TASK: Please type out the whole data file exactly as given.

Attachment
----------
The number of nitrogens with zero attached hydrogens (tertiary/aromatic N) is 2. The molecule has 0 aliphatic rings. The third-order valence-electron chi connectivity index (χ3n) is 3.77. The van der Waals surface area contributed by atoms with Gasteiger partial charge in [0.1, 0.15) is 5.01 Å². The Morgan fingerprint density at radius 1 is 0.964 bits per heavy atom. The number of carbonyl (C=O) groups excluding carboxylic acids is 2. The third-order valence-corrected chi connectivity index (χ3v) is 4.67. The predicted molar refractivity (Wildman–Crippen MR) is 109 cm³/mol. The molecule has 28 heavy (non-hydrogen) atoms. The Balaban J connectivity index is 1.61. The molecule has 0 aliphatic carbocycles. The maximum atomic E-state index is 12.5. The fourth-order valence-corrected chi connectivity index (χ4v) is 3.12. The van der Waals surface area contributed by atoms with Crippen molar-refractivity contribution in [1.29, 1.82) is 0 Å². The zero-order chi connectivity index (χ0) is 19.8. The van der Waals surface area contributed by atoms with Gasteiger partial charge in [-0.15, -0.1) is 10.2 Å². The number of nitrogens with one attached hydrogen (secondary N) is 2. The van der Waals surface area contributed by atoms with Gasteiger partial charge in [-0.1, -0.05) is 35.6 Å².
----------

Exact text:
The number of nitrogens with zero attached hydrogens (tertiary/aromatic N) is 2. The molecule has 0 aliphatic rings. The third-order valence-electron chi connectivity index (χ3n) is 3.77. The van der Waals surface area contributed by atoms with Gasteiger partial charge in [0.1, 0.15) is 5.01 Å². The Morgan fingerprint density at radius 1 is 0.964 bits per heavy atom. The number of carbonyl (C=O) groups excluding carboxylic acids is 2. The third-order valence-corrected chi connectivity index (χ3v) is 4.67. The predicted molar refractivity (Wildman–Crippen MR) is 109 cm³/mol. The molecule has 28 heavy (non-hydrogen) atoms. The Balaban J connectivity index is 1.61. The molecule has 0 aliphatic carbocycles. The maximum atomic E-state index is 12.5. The fourth-order valence-corrected chi connectivity index (χ4v) is 3.12. The van der Waals surface area contributed by atoms with Crippen molar-refractivity contribution in [1.29, 1.82) is 0 Å². The zero-order chi connectivity index (χ0) is 19.8. The van der Waals surface area contributed by atoms with Gasteiger partial charge in [-0.15, -0.1) is 10.2 Å². The number of nitrogens with one attached hydrogen (secondary N) is 2. The van der Waals surface area contributed by atoms with Gasteiger partial charge in [-0.1, -0.05) is 35.6 Å².